Public Notice Disclosures

Notice for Official Records

On or after October 1, 2002, any person preparing or filing a document for recordation in the Official Records may not include a social security number in such document, unless required by law.

Any person has a right to request a county recorder to remove, from an image or copy of an official record placed on a county recorder’s publicly available Internet website or on a publicly available Internet website used by a county recorder to display public records or otherwise made electronically available to the general public, any social security number contained in an official record. Such request must be made in writing and delivered by mail, facsimile, or electronic transmission, or delivered in person, to the county recorder. The request must specify the identification page number that contains the social security number to be redacted. A fee may not be charged for the redaction of a social security number pursuant to such a request.

Notice for Court Records

“Any person preparing or filing a court document should not include a social security number or a complete bank account, debit, charge, or credit card number in such document, unless required by law or court rule, or necessary to the adjudication of the case.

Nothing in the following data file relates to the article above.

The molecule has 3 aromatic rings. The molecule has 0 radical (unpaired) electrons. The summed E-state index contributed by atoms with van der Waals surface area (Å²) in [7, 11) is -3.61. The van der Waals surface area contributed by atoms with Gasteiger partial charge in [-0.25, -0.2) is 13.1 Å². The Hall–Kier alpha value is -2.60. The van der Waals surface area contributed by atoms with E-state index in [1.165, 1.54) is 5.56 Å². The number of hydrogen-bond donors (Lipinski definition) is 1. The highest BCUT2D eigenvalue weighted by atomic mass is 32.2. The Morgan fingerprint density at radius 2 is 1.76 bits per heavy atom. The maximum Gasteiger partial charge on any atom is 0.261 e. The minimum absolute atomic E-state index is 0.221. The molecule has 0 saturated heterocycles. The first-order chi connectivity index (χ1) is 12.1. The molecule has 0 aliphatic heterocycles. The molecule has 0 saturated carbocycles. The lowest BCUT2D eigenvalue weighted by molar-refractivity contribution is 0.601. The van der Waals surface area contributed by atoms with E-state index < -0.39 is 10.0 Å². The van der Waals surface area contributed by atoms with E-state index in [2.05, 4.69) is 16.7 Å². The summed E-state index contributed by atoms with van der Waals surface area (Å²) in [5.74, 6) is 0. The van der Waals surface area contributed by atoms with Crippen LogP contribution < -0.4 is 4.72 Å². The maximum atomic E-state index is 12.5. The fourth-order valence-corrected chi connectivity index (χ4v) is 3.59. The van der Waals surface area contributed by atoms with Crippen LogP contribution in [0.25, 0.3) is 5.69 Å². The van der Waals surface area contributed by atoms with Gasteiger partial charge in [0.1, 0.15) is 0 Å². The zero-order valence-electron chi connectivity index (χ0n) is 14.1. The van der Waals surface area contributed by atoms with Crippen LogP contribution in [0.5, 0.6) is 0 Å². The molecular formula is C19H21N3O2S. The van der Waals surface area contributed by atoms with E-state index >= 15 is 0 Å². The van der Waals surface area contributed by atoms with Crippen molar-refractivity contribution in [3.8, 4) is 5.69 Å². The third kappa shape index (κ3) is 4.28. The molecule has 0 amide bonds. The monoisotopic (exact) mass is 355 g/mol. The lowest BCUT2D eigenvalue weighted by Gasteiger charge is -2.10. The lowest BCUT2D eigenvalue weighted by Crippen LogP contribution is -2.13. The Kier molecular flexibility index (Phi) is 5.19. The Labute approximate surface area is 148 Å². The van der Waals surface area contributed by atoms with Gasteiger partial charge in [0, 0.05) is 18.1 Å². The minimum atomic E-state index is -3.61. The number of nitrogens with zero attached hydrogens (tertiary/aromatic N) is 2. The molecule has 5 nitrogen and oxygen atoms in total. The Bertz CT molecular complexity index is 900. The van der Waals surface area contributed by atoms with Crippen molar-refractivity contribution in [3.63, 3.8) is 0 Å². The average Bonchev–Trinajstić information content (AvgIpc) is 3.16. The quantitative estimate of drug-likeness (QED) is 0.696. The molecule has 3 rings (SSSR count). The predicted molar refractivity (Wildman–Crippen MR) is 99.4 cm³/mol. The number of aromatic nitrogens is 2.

Any person has a right to request that the Clerk of the Circuit Court remove from an image or copy of a court document a social security number or complete bank account, debit, charge, or credit card number contained in a court document. Such request must be made in writing and delivered by mail, facsimile, electronic transmission, or in person to the Clerk of the Circuit Court. The request must specify the case number, the title of the document, and the identification page number of the document which contains the number to be redacted. A fee will not be charged for the redaction of a social security number or a complete bank account, debit, charge, or credit card number pursuant to such a request.”

Notice for E-mail Correspondence

Under Florida law, e-mail addresses are public records. If you do not want your e-mail address released in response to a public-records request, do not send electronic mail to this entity. Instead, contact this office by phone or in writing.”

While the law only requires the notice to be posted on the public website, some offices have posted it as a standard footnote on e-mails as well.

Public Notice – Pro Se Litigants

Thomas D. Hall, Clerk of the Supreme Court, has recently contacted the Association to provide the members a resource for all pro se litigation at the appellate level. Click here to view the Pro Se Appellate Handbook in order to provide them with pertinent information.